This research is also contributing to a better understanding of the historical alternations that have affected the local/global flows of languages and knowledge. Such knowledge is necessary for explaining the renaissance of China as a global centre for knowledge production – knowledge that is being produced in Han zi.

Together this teacher-research is providing a firm base for second language education in Australian schools and is inspiring much confidence.

Over the past three years this research has contributed original knowledge about the characteristics of programs and pedagogies that make Chinese learnable, and provided really useful ideas to help schools and universities to collaborate in delivering on the large-scale, long-term investment policy-makers promise to provide.

Michael Singh is a Professor of Education in the School of Education’s Centre for Educational Research at the University of Western Sydney, Australia.

A New National Curriculum Framework for Early Childhood: Risks or Opportunity? March 20, 2010

Posted by Editor21C in Early Childhood Education, Education Policy and Politics.
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From Associate Professor Christine Woodrow

The development and implementation of Australia’s first national framework for curriculum and pedagogy in early childhood settings: ‘Belonging, Being and Becoming : The Early Years Learning Framework for Australia” (EYLF), was launched in July 2009 for immediate implementation. This has been a significant early outcome from the Rudd government’s early childhood reform agenda. The development of this framework was perceived by many to present a unique opportunity for the creation of new discourses of early childhood, rich with ‘transformational possibilities’ (Sumsion et al 2009) and the articulation of a vision for the role of early childhood education in promoting social inclusion and equity. The compressed time frame for its development (nine months compared to the six years of development for the New Zealand early childhood curriculum Te Whariki) and the political compromises necessary to achieve quick consensus from the many stakeholders have undoubtedly truncated the opportunities for dialogue about what matters in early years education and limited the conceptual space for the creation of new discourses of early years education and the work of those undertaking its leadership. The account by Sumsion et al (2009) of some of the necessary compromises by the development team and the kinds of challenges to, and erasures from, early versions of the EYLF by risk-averse political gatekeepers provide sobering reading and salutary lessons about the political and contested nature of curriculum. They also provide telling insights into the significant challenges that must be overcome if the early childhood field is to advance robust new images of professional identity and early childhood leadership. For example, the reported institutional resistance to the use of the term ‘pedagogy’, explicitly chosen by the writers to communicate complex ideas involving the centrality of relationships and the importance of intentionality in teaching in early childhood contexts where this is not always visible, together with the censoring and erasure of reference to power relationships in play, could be read as maintaining the hegemony of childhood innocence and developmental frameworks. These frames have not been seen to be empowering to the profession in recent times and a robust critique exists to highlight their dangers in reinforcing care and nurturing dimensions and minimising the intellectual character of early childhood work. Conflicting images of the early childhood professional have emerged during the implementation of the government’s ‘new agenda’, that both constrain and expand possibilities for strengthening professional identities within the field. It is at least encouraging to see politicians locating early childhood provision within a ‘professional discourse’. Arguably, the activation of strong and effective field-based leadership will play a significant role in how these opportunities and challenges ultimately play out. As Osgood (2006), Miller (2008), and others have suggested, early years educators can ‘harness their own agency’ ( 2008: 260) and exert power over their professional identity and positioning to resist the disempowering potentials inherent in many policy discourses.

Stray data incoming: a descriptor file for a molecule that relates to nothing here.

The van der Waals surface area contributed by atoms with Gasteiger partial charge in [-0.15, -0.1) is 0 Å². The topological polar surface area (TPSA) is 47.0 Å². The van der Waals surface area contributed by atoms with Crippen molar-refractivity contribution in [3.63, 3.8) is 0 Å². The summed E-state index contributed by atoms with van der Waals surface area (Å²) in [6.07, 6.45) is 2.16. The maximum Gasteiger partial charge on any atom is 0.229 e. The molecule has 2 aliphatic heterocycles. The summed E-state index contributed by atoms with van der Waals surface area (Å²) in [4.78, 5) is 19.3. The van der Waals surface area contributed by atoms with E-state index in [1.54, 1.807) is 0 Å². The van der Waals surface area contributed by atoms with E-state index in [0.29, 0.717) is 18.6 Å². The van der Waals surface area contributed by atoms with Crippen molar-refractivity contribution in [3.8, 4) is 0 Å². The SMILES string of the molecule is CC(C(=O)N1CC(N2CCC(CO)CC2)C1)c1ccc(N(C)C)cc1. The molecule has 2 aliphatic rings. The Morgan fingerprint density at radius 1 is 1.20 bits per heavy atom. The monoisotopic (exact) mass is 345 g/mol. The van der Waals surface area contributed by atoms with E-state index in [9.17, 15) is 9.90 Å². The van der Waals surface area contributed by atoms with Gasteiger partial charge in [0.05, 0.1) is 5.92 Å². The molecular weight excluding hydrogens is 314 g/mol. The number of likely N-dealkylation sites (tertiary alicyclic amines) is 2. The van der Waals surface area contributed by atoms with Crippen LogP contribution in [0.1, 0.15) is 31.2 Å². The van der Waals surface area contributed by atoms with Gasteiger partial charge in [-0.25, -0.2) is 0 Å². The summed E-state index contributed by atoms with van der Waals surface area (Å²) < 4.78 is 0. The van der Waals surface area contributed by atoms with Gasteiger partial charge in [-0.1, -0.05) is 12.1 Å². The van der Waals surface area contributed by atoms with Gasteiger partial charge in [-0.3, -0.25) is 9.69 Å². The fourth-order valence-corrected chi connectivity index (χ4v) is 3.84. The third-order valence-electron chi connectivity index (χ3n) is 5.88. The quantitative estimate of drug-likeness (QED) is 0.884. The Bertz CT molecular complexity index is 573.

The new Early Years Learning Framework might be one such avenue for this assertion.